There is a reason that so many people come to South Africa from other countries: they believe there is actually a better chance of a job here than at home.

Bucking the trend

Lesufi appears to be going against the trend of politicians remaining silent about unemployment.

He has held regular events at stadiums in Soweto, where people are given letters appointing them as solar panel technicians (as part of a bigger renewable energy roll-out programme), “crime wardens” and litter pickers. Presumably, other categories are on the way.

Lesufi says he is using budgeted funds from his provincial government to pay for these jobs. He insists that the provincial government has the money, as it has made savings in other areas.

But it is obvious that the scale of the problem will make it impossible for the government to fund this in the longer term. The people who pay the already high taxes are voting with their feet by going to other countries, and the remaining taxbase is dwarfed by the number of people who are not in formal employment.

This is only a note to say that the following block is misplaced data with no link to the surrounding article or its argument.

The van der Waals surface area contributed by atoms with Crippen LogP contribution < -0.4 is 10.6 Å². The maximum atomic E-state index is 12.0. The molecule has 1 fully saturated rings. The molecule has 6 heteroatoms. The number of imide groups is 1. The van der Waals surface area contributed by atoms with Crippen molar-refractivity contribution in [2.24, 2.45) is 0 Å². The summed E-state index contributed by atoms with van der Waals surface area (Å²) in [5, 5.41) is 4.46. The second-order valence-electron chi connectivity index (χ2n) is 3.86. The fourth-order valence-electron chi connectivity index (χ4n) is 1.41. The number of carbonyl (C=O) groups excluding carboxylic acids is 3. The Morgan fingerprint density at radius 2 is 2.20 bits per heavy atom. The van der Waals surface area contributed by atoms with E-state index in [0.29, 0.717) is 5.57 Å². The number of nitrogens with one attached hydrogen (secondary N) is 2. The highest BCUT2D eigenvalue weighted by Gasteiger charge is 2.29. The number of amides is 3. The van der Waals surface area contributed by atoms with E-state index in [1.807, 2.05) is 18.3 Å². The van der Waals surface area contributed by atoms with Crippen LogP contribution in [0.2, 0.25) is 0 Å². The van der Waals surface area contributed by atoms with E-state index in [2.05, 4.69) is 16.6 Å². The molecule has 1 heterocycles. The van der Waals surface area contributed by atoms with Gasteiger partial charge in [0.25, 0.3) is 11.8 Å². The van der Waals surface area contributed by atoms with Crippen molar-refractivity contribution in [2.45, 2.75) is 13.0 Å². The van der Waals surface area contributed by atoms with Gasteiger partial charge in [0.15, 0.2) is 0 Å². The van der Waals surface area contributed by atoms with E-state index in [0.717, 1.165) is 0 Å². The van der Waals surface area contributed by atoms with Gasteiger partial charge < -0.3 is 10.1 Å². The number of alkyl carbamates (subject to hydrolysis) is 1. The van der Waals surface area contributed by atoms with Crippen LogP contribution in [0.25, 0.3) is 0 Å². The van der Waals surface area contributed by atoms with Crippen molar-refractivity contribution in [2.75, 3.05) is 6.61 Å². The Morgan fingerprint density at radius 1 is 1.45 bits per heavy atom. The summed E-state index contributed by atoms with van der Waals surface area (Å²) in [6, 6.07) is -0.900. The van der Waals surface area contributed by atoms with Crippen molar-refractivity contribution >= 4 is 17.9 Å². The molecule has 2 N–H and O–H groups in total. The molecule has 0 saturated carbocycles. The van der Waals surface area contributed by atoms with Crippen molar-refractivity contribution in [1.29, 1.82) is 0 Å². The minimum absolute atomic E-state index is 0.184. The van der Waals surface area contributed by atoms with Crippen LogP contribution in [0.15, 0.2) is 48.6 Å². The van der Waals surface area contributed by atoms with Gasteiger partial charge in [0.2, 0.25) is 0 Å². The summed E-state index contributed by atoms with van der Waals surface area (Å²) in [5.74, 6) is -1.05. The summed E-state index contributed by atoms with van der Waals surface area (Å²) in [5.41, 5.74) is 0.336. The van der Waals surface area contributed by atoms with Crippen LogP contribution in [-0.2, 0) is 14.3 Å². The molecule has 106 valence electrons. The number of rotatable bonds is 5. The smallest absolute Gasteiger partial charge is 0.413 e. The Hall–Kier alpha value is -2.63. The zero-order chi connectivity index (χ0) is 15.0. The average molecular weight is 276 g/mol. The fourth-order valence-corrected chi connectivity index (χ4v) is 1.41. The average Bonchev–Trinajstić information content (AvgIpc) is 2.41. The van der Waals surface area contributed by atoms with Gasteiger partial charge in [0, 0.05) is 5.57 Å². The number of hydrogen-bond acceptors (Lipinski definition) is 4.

While perhaps more than a million young people will apply for these jobs — so great is their desperation — the majority will not come away from these events employed.

Despite that, the aspiration of this, the promise that people may get a job may well encourage Lesufi to continue down this path.

He will also be able to claim in elections that he and his government are actually trying to do something, while other politicians avoid the issue.

This type of measure is strikingly close to the ancient Roman promise of “bread and circuses” to keep people happy. But, in the longer run, considering these jobs will surely be unsustainable, it keeps voters happy only temporarily and at a crushing cost to the fiscus.

It is also clear that Lesufi’s message, of a provincial government trying to employ young people, has created an important resonance wave.

The fact EFF leader Julius Malema has targeted this programme so regularly is proof of that.